Is Your Baby A Victim Of A Newborn Brain Bleed?

“I would know if my baby had an injury during childbirth. My baby wasn’t premature, is a newborn brain bleed even possible?”

These are the type of questions parents may ask themselves when faced with a scary diagnosis. And the truth is, it can sometimes be difficult to diagnose a newborn brain bleed. The symptoms aren’t always obvious. It’s possible you may not even notice a problem until your baby misses an important milestone. Unfortunately, the longer it takes a doctor to diagnose a newborn brain bleed, the more extensive the damage may be.

Baby in hospital's NICU for an infant brain bleed.

What Is A Newborn Brain Bleed?

A newborn brain bleed is what you probably think it is – bleeding in an infant’s brain. Sometimes professional refer to it as a neonatal Intracranial Hemorrhage or ICH. This occurs when the blood vessels in the brain tear and blood spreads into other parts of the brain tissue. 

Premature infants born more than ten weeks before their due date have the highest risk for newborn brain bleeds. However, full term infants may also develop ICH as well. 

The cause of newborn brain bleeds can sometimes be stressful labor. They are fairly common and mild cases require no treatment and cause no harm to your baby. If a baby experiences a severe brain bleed, quick diagnosis and intervention can be the difference between life and death for a child.

How Do I Know If My Baby Is At Risk?

Early detection is important. Your doctor should pay attention to factors that put your child at a higher risk for developing a newborn brain bleed. Of course it’s always helpful to be well informed when it comes to the health of your child. Although your healthcare provider should know these risk factors, it’s helpful to know them yourself. That way you can look for symptoms if your baby is at a higher risk. Look out for: 

  • Premature Birth – The blood vessels in your baby’s brain are continuing to grow and strengthen during the last several weeks before birth. An early delivery puts your child at risk for developing a newborn brain bleed.
  • Vacuum Or Forceps Assisted Delivery – A vacuum or forceps put pressure on the baby’s head. This can damage the blood vessels in the brain and cause bleeding..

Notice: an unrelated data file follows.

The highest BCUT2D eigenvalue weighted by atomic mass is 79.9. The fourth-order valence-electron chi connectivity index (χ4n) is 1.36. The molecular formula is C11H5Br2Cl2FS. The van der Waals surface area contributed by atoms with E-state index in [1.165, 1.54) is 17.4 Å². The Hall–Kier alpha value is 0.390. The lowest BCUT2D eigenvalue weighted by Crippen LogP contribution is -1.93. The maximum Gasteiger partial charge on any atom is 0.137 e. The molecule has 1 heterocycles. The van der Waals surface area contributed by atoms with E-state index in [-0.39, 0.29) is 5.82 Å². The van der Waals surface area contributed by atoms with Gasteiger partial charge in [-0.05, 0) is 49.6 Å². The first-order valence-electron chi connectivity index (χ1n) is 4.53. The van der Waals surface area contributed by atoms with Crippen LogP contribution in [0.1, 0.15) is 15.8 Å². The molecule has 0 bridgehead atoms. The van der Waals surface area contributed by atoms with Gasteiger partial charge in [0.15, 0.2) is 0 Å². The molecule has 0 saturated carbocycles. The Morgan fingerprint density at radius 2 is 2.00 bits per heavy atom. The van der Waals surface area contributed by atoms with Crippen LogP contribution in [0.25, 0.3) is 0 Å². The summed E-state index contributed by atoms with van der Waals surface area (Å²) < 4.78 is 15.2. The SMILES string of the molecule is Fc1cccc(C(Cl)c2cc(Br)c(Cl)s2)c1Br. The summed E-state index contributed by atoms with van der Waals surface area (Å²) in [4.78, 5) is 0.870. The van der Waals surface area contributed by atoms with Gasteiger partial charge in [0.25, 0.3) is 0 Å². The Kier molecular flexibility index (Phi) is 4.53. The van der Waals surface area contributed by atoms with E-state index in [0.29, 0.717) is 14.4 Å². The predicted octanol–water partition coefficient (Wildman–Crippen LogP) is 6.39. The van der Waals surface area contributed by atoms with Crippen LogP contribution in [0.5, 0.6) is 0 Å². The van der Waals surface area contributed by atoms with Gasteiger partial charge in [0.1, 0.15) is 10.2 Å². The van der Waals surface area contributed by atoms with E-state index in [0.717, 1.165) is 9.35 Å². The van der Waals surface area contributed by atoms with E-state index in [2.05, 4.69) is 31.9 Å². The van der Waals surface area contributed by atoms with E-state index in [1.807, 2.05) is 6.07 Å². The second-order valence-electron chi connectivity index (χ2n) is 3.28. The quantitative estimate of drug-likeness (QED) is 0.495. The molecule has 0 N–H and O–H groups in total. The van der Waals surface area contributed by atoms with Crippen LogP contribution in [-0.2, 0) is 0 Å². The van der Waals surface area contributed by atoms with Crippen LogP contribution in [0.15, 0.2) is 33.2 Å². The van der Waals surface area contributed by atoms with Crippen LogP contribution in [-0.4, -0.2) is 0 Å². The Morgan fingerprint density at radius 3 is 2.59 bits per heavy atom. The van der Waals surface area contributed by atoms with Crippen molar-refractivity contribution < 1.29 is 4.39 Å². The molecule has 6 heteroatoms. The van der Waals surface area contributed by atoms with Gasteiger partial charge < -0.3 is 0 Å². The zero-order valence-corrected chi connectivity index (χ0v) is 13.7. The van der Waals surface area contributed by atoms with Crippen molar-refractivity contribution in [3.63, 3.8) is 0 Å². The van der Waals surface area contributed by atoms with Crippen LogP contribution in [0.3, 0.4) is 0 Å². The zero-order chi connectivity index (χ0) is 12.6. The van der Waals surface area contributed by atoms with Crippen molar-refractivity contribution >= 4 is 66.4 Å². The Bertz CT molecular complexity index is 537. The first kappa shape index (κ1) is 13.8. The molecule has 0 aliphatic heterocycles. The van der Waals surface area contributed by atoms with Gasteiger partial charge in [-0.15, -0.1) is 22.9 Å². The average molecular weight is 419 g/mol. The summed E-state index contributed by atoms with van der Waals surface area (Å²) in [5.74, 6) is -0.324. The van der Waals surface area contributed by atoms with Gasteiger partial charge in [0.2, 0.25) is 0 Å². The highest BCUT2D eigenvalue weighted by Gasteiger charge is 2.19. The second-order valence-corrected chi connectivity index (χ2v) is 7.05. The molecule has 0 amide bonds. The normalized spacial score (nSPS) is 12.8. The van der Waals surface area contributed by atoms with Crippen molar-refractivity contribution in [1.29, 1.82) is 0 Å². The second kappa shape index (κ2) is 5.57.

• Difficult Or Emergency Deliveries – This includes emergency cesarean sections and breech deliveries. 
  • Slow Bleeding – Sometimes the brain bleed is so slow that damage occurs before symptoms do. 

What Symptoms Should I Look For?

The severity of a brain bleed is between grades 1- 4. Grades 1-2 are usually not very significant and don’t necessarily require treatment. Grades 3- 4 cause more damage to the brain tissue and can produce dangerous symptoms. If your baby is showing any of these symptoms, it’s important to notify your doctor immediately. 

  • Seizures
  • Swelling of the head or ears
  • Decreased reflexes
  • Changes in breathing
  • Poor feeding/difficulty latching & sucking
  • Lack of alertness

How Is A Newborn Brain Bleed Diagnosed & Treated?

If your doctor suspects a severe brain bleed, your baby will likely go to a Neonatal Intensive Care Unit, or NICU. There professionals will perform tests to see which areas of the brain are affected.This can include:

  • Cranial Ultrasound – This can indicate whether or not surgery is necessary
  • Magnetic Resonance Imaging, aka an “MRI,” will capture pictures of the brain by using radio waves
  • CT Scans or computed tomography scans are highly detailed and take multiple images in a short period of time

Your baby may need a blood transfusion. If seizures are present, medication may be necessary for treatment. If surgery is necessary, a neurosurgeon may perform an Extraventricular Drainage, or EVD. This relieves pressure in the brain and can help lessen the concentration of blood and protein. Then a Ventricular-Peritoneal shunt may be necessary to prevent blood clots and excessive protein.

Toddler with ongoing health issues at hospital.

When Should I Contact An Attorney?

Usually no one is at fault when your baby suffers from ICH, but in some cases your obstetrician may have made decisions that contributed. When your baby is harmed because your doctor deviated from a reasonable standard of care, it’s considered medical malpractice. Here are some examples of medical malpractice that can contribute to a newborn brain bleed:

  • Failure to identify that a newborn is in distress
  • Unnecessarily long labor
  • Giving a mother too much medication
  • Improper use of forceps/vacuum
  • Failure to identify that a baby’s in a breech position during labor

There are many reasons a healthcare provider may be liable for medical malpractice, these are just a few examples. If your child has suffered from a newborn brain bleed because your doctor was negligent, your family deserves to be compensated. We want to help you seek the compensation you need and the justice you deserve. Contact Hampton & King today to hold your doctors accountable and prevent other families from being harmed as well.